How to stay mentally well during the quarantine


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Dante Sasso, 807 Editor

The current quarantine we are all enduring due to COVID-19 is by no means what any of us asked for. Students and teachers alike would prefer to have classes in person, and I’m sure that we would all prefer not to be stuck in our homes for months at a time. Staying inside all day and watching computer lectures can become depressing and irritating quickly; all of us being away from home most of the time means that adjusting back to home life will be difficult. Even with this being the case, there are some healthy habits we can make and unhealthy ones we can break to make sure that we make it through this as mentally well as possible.

With the large amount of time now open in all of our days, it can become easy to lose motivation. To combat this, Dr. Marcus Hotaling of the Eppler-Wolff Counseling Center states that we should try to set a healthy schedule, setting up a time for class, work, and other healthy activities. Try to keep up a healthy lifestyle by “eating right, sleeping 7-8 hours per night, and getting 30 minutes of exercise per day.” In addition to this, keep the isolation only to the physical; we humans are extremely social beings. We thrive on socialization and are genetically programmed to be sensitive to social exclusion. Don’t be afraid to reach out to friends! One of the great things about this new age of technology and social media is the ability for us to talk to others across the globe. Use apps on your phone to call your friends or shoot them a text. If you don’t get a response, don’t fret. According to Hotaling, “if you do not hear from them, that does not mean that they are ignoring you – they might be struggling and you reaching out will be the best thing for them.” Be sure to check in on people you haven’t heard from in a while––it might be just what they need.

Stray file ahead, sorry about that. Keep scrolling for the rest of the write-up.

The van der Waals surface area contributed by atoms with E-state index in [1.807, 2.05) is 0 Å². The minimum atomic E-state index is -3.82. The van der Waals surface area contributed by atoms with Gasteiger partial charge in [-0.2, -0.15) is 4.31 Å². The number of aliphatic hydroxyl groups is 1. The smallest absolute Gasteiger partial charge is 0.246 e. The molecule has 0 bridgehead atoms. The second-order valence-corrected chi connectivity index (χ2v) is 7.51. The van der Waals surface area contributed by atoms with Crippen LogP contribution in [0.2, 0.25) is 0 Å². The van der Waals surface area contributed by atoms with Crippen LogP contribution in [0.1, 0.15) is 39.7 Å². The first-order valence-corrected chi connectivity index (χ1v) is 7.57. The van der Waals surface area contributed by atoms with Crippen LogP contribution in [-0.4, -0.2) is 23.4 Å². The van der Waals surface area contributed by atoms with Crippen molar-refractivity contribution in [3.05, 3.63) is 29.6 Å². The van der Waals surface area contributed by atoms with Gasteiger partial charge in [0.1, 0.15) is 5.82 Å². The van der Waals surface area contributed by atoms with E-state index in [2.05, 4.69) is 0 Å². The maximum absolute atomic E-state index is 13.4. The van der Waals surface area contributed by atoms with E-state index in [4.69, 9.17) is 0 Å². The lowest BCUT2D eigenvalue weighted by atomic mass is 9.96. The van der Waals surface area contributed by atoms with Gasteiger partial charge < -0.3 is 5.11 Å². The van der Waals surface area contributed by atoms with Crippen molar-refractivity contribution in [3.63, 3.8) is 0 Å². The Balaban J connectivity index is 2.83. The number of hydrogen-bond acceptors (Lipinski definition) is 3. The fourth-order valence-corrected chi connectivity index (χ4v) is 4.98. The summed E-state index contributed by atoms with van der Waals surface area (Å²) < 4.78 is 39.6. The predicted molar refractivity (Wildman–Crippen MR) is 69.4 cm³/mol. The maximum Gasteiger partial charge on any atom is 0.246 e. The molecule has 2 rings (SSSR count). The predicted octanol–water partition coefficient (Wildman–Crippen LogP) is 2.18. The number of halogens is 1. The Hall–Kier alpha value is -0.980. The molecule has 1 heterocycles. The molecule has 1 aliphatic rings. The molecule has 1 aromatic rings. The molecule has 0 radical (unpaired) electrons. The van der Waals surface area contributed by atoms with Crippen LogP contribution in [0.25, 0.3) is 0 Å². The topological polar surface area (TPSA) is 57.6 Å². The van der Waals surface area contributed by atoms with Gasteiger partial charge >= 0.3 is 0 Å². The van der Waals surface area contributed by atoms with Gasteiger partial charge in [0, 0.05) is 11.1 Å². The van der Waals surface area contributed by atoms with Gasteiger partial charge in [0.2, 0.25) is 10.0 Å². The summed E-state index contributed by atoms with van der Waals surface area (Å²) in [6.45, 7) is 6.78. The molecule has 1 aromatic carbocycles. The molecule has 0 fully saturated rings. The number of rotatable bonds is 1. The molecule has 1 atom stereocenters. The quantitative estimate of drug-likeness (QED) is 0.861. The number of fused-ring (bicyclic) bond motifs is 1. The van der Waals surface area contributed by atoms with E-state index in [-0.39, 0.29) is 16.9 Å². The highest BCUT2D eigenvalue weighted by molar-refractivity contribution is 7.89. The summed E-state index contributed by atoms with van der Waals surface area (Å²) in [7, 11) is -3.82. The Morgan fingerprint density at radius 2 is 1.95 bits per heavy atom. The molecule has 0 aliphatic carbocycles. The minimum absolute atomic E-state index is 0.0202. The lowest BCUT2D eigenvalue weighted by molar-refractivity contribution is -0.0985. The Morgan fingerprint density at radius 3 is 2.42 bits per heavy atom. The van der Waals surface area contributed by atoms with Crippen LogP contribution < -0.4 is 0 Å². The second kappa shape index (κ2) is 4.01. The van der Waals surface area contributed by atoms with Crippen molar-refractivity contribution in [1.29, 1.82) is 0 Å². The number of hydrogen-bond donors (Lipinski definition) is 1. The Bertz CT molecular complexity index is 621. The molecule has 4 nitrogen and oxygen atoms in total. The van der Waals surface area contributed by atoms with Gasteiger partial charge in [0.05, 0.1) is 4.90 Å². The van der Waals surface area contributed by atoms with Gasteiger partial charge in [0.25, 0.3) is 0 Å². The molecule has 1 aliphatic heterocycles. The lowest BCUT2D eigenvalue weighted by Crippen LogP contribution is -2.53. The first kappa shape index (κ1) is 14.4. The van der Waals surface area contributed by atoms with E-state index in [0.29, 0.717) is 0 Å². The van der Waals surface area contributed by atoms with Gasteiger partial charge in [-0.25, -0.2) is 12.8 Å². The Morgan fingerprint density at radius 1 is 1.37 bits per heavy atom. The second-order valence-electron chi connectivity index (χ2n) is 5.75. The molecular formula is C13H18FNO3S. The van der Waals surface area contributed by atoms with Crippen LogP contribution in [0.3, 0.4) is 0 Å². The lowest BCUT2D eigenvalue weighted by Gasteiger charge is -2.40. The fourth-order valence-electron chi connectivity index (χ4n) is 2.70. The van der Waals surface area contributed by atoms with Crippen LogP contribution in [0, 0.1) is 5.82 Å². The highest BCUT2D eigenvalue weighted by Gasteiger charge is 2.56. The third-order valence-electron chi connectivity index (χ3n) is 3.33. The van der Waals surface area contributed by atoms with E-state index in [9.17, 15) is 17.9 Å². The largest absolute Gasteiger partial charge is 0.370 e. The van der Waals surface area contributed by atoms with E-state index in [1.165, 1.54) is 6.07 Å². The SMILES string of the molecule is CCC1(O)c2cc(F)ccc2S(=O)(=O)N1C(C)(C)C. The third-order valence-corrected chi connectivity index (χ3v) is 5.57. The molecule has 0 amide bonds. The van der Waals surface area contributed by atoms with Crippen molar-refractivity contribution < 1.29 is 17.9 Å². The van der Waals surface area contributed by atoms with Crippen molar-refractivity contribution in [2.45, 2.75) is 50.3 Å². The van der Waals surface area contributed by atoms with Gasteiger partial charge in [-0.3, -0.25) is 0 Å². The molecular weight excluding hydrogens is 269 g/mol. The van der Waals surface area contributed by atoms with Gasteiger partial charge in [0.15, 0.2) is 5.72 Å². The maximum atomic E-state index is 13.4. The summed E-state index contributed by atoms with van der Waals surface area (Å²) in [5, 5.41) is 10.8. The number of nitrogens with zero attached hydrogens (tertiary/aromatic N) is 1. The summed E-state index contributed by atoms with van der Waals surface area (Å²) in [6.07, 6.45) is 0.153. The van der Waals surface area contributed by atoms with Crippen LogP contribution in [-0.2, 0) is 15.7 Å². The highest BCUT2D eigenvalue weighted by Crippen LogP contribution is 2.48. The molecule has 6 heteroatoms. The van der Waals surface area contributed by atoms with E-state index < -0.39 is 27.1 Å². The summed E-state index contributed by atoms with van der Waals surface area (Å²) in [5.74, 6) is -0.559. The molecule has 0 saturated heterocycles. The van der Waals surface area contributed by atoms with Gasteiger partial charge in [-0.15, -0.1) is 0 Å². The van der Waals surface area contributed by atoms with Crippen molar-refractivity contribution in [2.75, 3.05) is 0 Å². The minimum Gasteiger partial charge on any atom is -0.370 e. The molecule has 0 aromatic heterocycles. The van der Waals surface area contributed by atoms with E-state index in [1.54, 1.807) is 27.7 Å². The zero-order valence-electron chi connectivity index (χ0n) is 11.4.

There are other habits that we should avoid during the quarantine as well to keep our mental health in check, according to Hotaling. You may feel that due to stress, you need to cope in any way possible. This is natural for humans, but you absolutely should not turn to “using alcohol and other drugs to cope.” Turning to unhealthy habits such as these are especially bad when done alone, as drinking and using drugs on your own can lead to unforeseen consequences in a time where we need to stay level headed. In addition to this, the news can also be a source of potential stress. Though it is good to stay informed in the time of COVID-19, “spending too much time watching distressing news coverage is not going to help.” Do not worry about things you cannot control; yes, there will be people who decide to ignore the self-quarantine and we don’t know how long this will go on for. Yes, there will be people hoarding toilet paper and other commodities. Even with all of this in perspective, focus on what you can control. Your schedule and health are more important than the craziness outside. 

As Union students, the Wicker Wellness Center and Eppler-Wolff Counseling Center are offering services to help students make it through this term. If you want to set up an appointment with the counseling center, you can email the following addresses:  [email protected], or [email protected]. The webpage as well will be constantly updating to grant virtual resources to students, along with Wicker Wellness’ Instagram and Facebook pages. Remember, we aren’t alone in this. You can make it through this situation; it will end eventually and we will manage. Be healthy in these trying times; we need to all support each other.